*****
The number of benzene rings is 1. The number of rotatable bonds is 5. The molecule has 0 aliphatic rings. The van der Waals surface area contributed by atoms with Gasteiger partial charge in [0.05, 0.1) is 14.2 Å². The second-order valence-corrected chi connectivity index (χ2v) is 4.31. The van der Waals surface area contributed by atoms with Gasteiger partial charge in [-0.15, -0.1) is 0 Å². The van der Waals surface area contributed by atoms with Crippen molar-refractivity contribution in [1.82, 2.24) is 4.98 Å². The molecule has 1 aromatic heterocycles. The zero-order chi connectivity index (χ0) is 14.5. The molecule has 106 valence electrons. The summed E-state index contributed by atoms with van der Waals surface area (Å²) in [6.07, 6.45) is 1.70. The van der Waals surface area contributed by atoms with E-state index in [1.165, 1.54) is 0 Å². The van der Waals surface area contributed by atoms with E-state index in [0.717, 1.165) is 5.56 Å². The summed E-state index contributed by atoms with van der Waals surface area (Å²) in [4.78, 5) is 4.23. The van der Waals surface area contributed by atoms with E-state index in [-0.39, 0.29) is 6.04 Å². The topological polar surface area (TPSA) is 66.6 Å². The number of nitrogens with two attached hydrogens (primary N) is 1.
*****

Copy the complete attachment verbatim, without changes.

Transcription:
The number of benzene rings is 1. The number of rotatable bonds is 5. The molecule has 0 aliphatic rings. The van der Waals surface area contributed by atoms with Gasteiger partial charge in [0.05, 0.1) is 14.2 Å². The second-order valence-corrected chi connectivity index (χ2v) is 4.31. The van der Waals surface area contributed by atoms with Gasteiger partial charge in [-0.15, -0.1) is 0 Å². The van der Waals surface area contributed by atoms with Crippen molar-refractivity contribution in [1.82, 2.24) is 4.98 Å². The molecule has 1 aromatic heterocycles. The zero-order chi connectivity index (χ0) is 14.5. The molecule has 106 valence electrons. The summed E-state index contributed by atoms with van der Waals surface area (Å²) in [6.07, 6.45) is 1.70. The van der Waals surface area contributed by atoms with E-state index in [1.165, 1.54) is 0 Å². The van der Waals surface area contributed by atoms with E-state index in [0.717, 1.165) is 5.56 Å². The summed E-state index contributed by atoms with van der Waals surface area (Å²) in [4.78, 5) is 4.23. The van der Waals surface area contributed by atoms with E-state index in [-0.39, 0.29) is 6.04 Å². The topological polar surface area (TPSA) is 66.6 Å². The number of nitrogens with two attached hydrogens (primary N) is 1.